This Just In
Columbia City Council Says Yes to Minor League Baseball
In 4-3 Vote, City Approves Agreement with Hardball Capital
About five months after Mayor Steve Benjamin began talking in earnest
about bringing minor league baseball back to Columbia, City Council has narrowly voted to build a ballpark at the historic Bull Street campus.
In a 4-3 vote, Council gave final approval Tuesday night to an agreement with Hardball Capital, an Atlanta-based company that owns minor league teams in other cities.
The city will borrow $29 million, to be paid back with hospitality taxes over the next 30 years, to build the stadium. A team would likely begin playing in 2016.
A large crowd turned out for the vote; the meeting stretched past four hours as city staffers, then the public took to the podium to discuss the project.
Neighborhood leader Christie Savage told Council she favors the ballpark.
“This will attract people to Columbia, will provide a venue where people can go and have a good time and not spend a lot of money,” she said. “A lot of people have said ‘Wait.’ I grew up during the civil rights era and I’m glad some of the people who say ‘Wait’ were not around then.”
But other residents said the ballpark would be a poor investment.
In particular, several people called for a true cost-benefit analysis of the project, saying the city had so far only heard rosy forecasts showing baseball could work in Columbia.
In fact, city staffers are looking for a consultant to do a cost-benefit analysis of the entire Bull Street project, which could be ready a few months from now. Councilwoman Tameika Isaac Devine wanted to delay a vote until after that analysis was ready, but the mayor pushed for a vote now.
“I can’t imagine another world-class city that would put that cart before the horse,” said Elizabeth Marks, a downtown neighborhood leader, of the vote coming before the analysis. “I would also like to see a public referendum on this.”
“Pro-baseball rhetoric is not a substitute for due diligence,” Marks said, bemoaning “the fact that we have not discussed ballparks that have failed or cities that have struggled to pay off ballparks.”
It was a serious meeting, lightened only when one citizen called for Councilman Cameron Runyan to recuse himself from the vote and resign from Council, saying she’d heard on WIS that he was planning to move to Greenville. (Runyan intends to stay in Columbia, he assured the public.) Her description of Runyan as “a petite, balding man” fueled ribbing from Benjamin throughout the night.
In the end, the stadium gained the support of Benjamin and council members Brian Newman, Sam Davis and Runyan — the same four who approved it on first reading. Voting no were Leona Plaugh, Moe Baddourah and Devine.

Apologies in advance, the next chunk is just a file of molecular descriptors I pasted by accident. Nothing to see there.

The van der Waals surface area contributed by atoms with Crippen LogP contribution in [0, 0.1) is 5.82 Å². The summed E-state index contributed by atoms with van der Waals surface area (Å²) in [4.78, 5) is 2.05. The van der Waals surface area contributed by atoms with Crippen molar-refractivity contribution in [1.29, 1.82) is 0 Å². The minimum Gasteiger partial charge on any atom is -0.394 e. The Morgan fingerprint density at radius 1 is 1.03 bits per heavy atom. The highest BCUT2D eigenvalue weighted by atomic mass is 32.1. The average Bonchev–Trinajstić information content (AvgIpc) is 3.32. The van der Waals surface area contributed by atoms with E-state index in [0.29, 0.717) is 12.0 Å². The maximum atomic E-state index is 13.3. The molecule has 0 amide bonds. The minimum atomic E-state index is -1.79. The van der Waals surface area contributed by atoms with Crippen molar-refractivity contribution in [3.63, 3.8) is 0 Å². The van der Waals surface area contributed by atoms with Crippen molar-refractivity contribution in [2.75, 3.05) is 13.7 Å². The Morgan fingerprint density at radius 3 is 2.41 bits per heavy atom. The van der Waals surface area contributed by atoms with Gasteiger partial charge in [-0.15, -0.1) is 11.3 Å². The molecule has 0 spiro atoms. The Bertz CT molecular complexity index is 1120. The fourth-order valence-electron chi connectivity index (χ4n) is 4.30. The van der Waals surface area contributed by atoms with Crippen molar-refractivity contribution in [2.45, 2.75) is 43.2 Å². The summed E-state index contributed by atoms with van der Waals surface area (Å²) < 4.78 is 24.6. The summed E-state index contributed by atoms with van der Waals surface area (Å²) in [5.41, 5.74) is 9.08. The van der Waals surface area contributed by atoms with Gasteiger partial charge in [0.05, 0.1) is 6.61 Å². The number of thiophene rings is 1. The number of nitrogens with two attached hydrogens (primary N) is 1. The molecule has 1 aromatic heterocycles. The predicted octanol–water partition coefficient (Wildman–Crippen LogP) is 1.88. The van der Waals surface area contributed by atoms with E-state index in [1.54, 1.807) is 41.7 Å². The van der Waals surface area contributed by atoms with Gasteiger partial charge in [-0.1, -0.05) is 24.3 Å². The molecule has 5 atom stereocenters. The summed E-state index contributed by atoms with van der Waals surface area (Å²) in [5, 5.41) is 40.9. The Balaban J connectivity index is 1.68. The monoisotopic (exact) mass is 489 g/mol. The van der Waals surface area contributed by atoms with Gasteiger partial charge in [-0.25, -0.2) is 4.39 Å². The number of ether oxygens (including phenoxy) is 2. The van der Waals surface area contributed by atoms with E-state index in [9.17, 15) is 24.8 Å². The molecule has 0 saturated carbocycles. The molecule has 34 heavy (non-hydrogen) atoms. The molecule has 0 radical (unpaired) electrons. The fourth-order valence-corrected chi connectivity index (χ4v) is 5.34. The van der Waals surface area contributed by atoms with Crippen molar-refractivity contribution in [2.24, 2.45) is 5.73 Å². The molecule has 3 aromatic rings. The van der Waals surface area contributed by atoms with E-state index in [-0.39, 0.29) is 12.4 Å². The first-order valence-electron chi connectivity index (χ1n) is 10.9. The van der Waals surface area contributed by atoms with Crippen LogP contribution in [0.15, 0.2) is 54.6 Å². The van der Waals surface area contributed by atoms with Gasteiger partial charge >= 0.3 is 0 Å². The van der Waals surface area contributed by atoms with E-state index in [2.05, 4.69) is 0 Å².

For the first time, Runyan publicly explained his position on the stadium.
“I’m in an interesting position because I was initially against this,” he said. As a financial professional, “I don’t invest in things I don’t understand.”
But he compared the amount the city will spend on baseball to the many years of public investment in the Vista.
“I don’t think there’s anyone in this room that would argue the Vista has not been a fruitful investment,” he said. “It is one of the great success stories of South Carolina.”
Runyan also noted that the ballpark project wouldn’t take money from the city’s water and sewer fund or its general fund.
“It’s important to point out that these are hospitality funds,” he said, which are restricted by state law in what they can be spent on. “It would be illegal for us to spend those funds on water and sewer, Boeing, etc.”
It was Leona Plaugh who’d first brought up Boeing, saying the city could have chosen to spend money on attracting “a BMW or a Boeing.”
“Instead, we have chosen to invest in a divisive multi-use entertainment venue,” she said.
A fired-up Sam Davis listed his conditions for supporting the project: “One, that this venue would not cause a tax increase. Two, that we not spend water and sewer dollars.”
It’s time for other parts of the city to get some investment, Davis said, and Bull Street is a start.
“I’ve given the mayor a little hell about this because I know what the impact is if this project fails,” Davis said. “I believe in making investments. I believe in other parts of this city getting [money].”
It’s not just Davis who’s been giving the mayor hell. For Benjamin, Tuesday’s vote marks the end of many months of citizen outrage, public meetings and op-eds and anonymous emails and debates over the stadium. Benjamin jumped headlong into the baseball fight right after city voters rejected his push to make Columbia a strong-mayor city last fall. So it’s been a long haul.
In his closing remarks, Benjamin said the ballpark is a big vision supported by ample evidence that it’ll work.
“We can’t [become a great city] by just shooting holes in ideas,” Benjamin said. “We can’t just oppose things.”
But Kit Smith, a former Richland County Councilwoman who opposed the ballpark project, told Council there’s much more debate and decision making to come before the first pitch is thrown out at Bull Street.
“This is not even the beginning,” Smith said.